I met Foodz through a message that Morgan Dierstein, the creator of the brand, sent me on Linkedin – the most abandoned of my social networks. He described the product as “similar to American soybeans”.
Soylent is a human food invented in 2013 by Rob Rhineheart, a computer engineer in Silicon Valley, California.
He didn’t want to stop work to eat. So he researched the composition of a nutritious meal and bought the 35 necessary elements – many of them chemicals that have nothing to do with cooking.
The name of the North American product is taken from “Soylent Green,” a futuristic dystopia film released in 1973. In the work, only the rich have access to real food. Everything else is fed on a ration which, it turns out, is made from human corpses.
In Brazil, the title “Soylent Green” has changed to “In the World of 2020”. Adequate.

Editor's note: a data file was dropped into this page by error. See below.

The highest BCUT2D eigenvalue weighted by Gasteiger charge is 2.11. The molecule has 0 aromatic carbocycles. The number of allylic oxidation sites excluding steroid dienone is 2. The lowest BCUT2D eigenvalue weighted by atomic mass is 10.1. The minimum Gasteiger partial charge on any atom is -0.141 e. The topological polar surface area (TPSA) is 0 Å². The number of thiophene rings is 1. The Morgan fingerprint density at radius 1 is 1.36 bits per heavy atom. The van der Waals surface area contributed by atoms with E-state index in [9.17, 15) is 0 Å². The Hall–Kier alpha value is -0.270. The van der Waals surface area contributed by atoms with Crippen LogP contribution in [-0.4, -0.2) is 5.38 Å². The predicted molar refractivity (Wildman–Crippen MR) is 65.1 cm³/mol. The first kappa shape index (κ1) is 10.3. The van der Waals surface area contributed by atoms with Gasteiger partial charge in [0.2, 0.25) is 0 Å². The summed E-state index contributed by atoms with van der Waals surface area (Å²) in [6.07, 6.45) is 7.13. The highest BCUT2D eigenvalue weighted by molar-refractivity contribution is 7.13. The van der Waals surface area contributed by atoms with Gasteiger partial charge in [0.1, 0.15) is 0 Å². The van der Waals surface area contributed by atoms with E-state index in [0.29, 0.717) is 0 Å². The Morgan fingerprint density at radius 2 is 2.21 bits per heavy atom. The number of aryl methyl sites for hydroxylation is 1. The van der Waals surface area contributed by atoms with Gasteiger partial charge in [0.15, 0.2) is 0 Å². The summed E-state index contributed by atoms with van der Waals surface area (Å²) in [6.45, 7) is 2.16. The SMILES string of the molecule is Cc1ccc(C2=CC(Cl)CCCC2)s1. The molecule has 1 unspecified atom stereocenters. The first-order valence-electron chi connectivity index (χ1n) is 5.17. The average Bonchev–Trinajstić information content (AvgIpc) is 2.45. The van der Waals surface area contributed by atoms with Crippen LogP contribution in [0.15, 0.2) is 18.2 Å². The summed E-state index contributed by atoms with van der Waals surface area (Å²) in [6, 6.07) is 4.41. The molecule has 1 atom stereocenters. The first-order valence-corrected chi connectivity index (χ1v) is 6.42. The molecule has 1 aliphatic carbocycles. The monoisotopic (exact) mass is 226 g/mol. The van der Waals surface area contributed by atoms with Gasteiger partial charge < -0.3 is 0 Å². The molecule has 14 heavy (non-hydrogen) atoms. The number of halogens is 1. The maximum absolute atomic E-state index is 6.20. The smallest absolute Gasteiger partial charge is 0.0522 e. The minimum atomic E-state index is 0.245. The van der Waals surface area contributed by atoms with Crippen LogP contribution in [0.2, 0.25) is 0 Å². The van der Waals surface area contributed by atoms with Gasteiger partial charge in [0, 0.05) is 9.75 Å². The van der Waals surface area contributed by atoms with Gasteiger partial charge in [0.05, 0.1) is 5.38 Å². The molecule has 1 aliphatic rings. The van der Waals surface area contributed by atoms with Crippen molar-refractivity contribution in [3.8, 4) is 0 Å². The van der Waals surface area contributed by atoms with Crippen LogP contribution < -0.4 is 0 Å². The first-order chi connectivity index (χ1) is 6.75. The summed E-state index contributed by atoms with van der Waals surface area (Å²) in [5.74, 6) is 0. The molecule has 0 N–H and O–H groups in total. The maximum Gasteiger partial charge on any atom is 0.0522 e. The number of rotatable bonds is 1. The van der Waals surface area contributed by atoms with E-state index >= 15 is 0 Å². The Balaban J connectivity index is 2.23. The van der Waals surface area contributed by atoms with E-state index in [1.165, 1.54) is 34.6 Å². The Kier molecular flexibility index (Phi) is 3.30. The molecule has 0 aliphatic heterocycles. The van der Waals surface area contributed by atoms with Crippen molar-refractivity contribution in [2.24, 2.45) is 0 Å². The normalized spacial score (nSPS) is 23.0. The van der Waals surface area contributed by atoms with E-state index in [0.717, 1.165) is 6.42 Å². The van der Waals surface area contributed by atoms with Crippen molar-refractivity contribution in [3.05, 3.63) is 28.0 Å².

I went to Morgan’s for an interview. He expected to speak to a farialimer, but he was a Frenchman from Paris. As such, passionate about food. Who frequents Chez Claude, Claude Troisgros’ restaurant, to rediscover the flavors of his land.
Why did a guy like that get into this business?
Morgan sought to nullify the comparison with Soylent – “a very sad sight”. He said Foodz’s proposal is not to replace food, in ration form, but to be a convenient and healthy option when a meal cannot comply.
“I can’t eat junk food,” the entrepreneur said. “I wanted something nutritious, to feel full without digesting a pestle for four hours.”
The product’s website, on the other hand, states that eating only Foodz all day, at coffee, lunch and dinner, does not present any contraindications or risks “from a nutritional point of view.”
I sent the list of ingredients to Professor Carlos Monteiro, coordinator of Nupens – Center for Epidemiological Research in Nutrition and Health, USP. He responded with “affection!”
“It’s a lot of nutritionism, pseudoscience,” he says. Nutritionism is a fallacy – accepted by many health professionals – which proposes the false equivalence between food and the sum of its nutrients.